Bird flu detected in dairy cows in Texas, Kansas

Holstein dairy cows
Farm and Dairy file photo.

A mystery illness afflicting dairy cattle in Texas has been identified as highly pathogenic avian influenza. 

The U.S. Department of Agriculture confirmed on March 25 that two dairy herds in Texas and two in Kansas tested positive for bird flu. The flu was believed to have come from wild birds. The USDA said the illness does not seem to be transmitted from cow to cow within the same herd.

The USDA said “At this stage, there’s no concern to the safety of the commercial milk supply” as milk from sick animals is diverse or destroyed. Additionally, pasteurization has proven to inactivate bacteria and viruses, like influenza, in milk. 

The disease seems to affect mostly older dairy cows. According to the Texas Department of Agriculture, impacted cattle show flu-like symptoms including fever, low appetite, thick and discolored milk along with a sharp reduction in milk production averaging between 10-30 pounds per cow throughout the herd.

“Economic impacts to facilities are ongoing as herds that are greatly impacted may lose up to 40% of their milk production for 7 to 10 days until symptoms subside,” the Texas Department of Agriculture said.

Alerts had gone out about a mystery illness impacting dairy cows in the Texas panhandle from dairy groups and extension educators elsewhere in the country. Pennsylvania’s Center for Dairy Excellence sent an email on March 19 about an unknown illness impacting Texas dairy cattle, urging local dairy producers to check their biosecurity measures. 

It was initially reported that about 10% of cows within a herd appeared to be clinically affected, with little to no mortality. Most cows recover from the illness. 

Texas Ag Commissioner Sid Miller said unlike with poultry hit by the bird flu, there is no need to depopulate impacted dairy herds. 

In a joint statement from the National Milk Producers Federation, International Dairy Food Association, Dairy Management Inc. and the U.S. Dairy Export Council, producers were urged to increase their biosecurity protocols. The groups referred to the National Dairy FARM Program for biosecurity tips.

Other livestock infections

Last week, the Minnesota Board of Animal Health announced a goat kid in Minnesota had tested positive for highly pathogenic avian influenza. This was the first case of bird flu detected in domestic ruminants in the U.S. 

“The owner notified the Board of unusual deaths of newly kidded goats on the property where a backyard poultry flock was depopulated due to HPAI in February,” the Minnesota Animal Health Board said in a statement released March 20. The goats and poultry had access to the same space, including a shared water source.

The University of Minnesota Veterinary Diagnostic Laboratory confirmed one of the deceased goat kids tested positive bird flu. Samples for adult goats were negative and all appeared healthy, the board said.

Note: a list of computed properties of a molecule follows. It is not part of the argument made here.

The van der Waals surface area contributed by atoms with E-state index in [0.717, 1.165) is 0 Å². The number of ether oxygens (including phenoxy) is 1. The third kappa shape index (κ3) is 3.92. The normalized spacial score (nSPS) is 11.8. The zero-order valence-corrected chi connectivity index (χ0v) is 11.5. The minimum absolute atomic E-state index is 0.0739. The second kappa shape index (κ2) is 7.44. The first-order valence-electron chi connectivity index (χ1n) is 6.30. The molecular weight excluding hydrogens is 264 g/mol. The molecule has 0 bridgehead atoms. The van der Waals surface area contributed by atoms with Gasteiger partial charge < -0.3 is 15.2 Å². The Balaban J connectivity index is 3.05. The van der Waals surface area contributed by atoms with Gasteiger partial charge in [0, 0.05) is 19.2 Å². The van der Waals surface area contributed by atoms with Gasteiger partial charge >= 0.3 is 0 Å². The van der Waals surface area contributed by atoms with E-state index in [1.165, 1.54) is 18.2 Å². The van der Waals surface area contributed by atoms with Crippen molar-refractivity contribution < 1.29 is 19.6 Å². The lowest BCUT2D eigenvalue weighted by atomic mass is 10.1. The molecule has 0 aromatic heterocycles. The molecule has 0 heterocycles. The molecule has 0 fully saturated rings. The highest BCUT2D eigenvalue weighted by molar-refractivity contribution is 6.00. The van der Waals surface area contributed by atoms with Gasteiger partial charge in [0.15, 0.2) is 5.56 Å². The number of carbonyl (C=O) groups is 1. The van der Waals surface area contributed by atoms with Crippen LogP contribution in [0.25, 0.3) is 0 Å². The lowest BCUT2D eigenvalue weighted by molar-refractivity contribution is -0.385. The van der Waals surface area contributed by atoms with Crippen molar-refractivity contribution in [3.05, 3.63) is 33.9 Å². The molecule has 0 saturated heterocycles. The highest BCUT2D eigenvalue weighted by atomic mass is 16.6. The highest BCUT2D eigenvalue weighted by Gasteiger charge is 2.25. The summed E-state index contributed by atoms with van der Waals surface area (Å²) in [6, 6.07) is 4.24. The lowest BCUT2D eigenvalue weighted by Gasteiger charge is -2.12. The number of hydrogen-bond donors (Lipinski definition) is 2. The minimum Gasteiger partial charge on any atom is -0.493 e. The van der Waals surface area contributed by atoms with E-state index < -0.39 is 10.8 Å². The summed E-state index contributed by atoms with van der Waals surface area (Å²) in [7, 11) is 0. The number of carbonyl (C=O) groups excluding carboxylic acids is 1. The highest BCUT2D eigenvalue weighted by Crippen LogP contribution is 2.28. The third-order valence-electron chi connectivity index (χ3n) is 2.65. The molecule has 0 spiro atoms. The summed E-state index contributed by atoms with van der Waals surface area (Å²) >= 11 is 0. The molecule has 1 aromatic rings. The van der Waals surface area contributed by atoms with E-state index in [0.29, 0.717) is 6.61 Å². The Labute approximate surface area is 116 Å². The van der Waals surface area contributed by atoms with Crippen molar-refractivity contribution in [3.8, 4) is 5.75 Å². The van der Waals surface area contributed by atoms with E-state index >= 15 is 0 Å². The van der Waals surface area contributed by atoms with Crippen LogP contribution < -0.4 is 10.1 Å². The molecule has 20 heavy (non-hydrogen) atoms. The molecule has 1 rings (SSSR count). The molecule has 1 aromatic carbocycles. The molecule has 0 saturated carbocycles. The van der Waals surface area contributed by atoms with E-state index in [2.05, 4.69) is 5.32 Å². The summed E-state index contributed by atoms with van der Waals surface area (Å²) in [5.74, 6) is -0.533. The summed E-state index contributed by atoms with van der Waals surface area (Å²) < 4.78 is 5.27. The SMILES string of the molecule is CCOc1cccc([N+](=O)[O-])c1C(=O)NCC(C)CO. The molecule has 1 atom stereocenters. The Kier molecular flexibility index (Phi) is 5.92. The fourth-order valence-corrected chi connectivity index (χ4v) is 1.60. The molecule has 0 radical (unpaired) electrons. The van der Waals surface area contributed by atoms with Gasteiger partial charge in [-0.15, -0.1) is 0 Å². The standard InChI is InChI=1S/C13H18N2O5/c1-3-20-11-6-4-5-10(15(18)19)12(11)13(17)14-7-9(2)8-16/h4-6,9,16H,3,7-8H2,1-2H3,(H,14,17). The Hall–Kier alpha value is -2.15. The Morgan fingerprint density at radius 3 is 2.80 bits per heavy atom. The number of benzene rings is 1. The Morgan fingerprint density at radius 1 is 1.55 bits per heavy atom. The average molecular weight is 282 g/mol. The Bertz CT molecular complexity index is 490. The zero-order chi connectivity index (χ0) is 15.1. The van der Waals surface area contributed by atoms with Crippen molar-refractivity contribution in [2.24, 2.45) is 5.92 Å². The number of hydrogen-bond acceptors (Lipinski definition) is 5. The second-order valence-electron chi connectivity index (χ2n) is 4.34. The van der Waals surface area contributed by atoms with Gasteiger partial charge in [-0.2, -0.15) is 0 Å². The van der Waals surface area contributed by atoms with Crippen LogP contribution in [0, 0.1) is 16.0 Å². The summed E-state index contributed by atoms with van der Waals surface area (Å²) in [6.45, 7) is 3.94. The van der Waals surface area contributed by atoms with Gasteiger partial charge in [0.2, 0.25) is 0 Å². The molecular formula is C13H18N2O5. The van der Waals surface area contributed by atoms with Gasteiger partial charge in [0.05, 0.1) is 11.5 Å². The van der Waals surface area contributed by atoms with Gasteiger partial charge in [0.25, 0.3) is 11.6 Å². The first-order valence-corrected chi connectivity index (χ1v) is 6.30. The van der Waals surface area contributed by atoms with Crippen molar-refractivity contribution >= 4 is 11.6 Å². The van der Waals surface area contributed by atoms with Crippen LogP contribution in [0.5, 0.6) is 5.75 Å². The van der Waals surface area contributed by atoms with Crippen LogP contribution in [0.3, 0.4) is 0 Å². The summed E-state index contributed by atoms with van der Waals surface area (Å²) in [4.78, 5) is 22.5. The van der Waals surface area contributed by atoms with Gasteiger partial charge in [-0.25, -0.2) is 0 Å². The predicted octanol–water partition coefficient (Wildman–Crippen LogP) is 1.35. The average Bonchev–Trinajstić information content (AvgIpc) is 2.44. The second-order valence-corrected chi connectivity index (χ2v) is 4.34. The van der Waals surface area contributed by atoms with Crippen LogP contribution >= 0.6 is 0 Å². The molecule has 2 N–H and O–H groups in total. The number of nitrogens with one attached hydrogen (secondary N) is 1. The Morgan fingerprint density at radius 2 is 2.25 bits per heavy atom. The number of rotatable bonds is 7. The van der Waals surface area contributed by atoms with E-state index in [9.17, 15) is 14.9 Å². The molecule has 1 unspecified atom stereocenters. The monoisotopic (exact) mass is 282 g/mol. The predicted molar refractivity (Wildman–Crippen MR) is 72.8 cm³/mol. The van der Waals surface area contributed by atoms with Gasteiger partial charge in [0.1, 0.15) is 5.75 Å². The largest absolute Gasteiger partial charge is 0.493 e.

There have been more than 200 detections of bird flu in mammals in the U.S. since the outbreak began in February 2022.

More than 82 million domestic birds in 1,115 flocks have been culled as a result of the current bird flu outbreak. The last detected case in Ohio was Feb. 27 in a backyard flock in Mahoning County. More than 9.6 million birds from 7 commercial flocks and 10 backyard flocks have been culled in Ohio during this outbreak.

The last detected case in Pennsylvania was Feb. 12 in a backyard flock in Schuylkill County. More than 4.7 birds in 32 commercial flocks and 38 backyard flocks have been culled in Pennsylvania during the current HPAI outbreak.

Detections tend to be higher in the fall and spring as wild birds that naturally carry  the virus migrate and spread it in their droppings.

Get our Top Stories in Your Inbox

Next step: Check your inbox to confirm your subscription.
Previous articleHelp us solve the mystery of Item No. 1267
Next articleWeather is biggest market mover right now
Rachel is Farm and Dairy's editor and a graduate of Clarion University of Pennsylvania. She married a fourth-generation farmer and settled down in her hometown in Beaver County, where she co-manages the family farm raising beef cattle and sheep with her husband and in-laws. Before coming to Farm and Dairy, she worked at several daily and weekly newspapers throughout Western Pennsylvania covering everything from education and community news to police and courts. She can be reached at or 724-201-1544.



We are glad you have chosen to leave a comment. Please keep in mind that comments are moderated according to our comment policy.

Receive emails as this discussion progresses.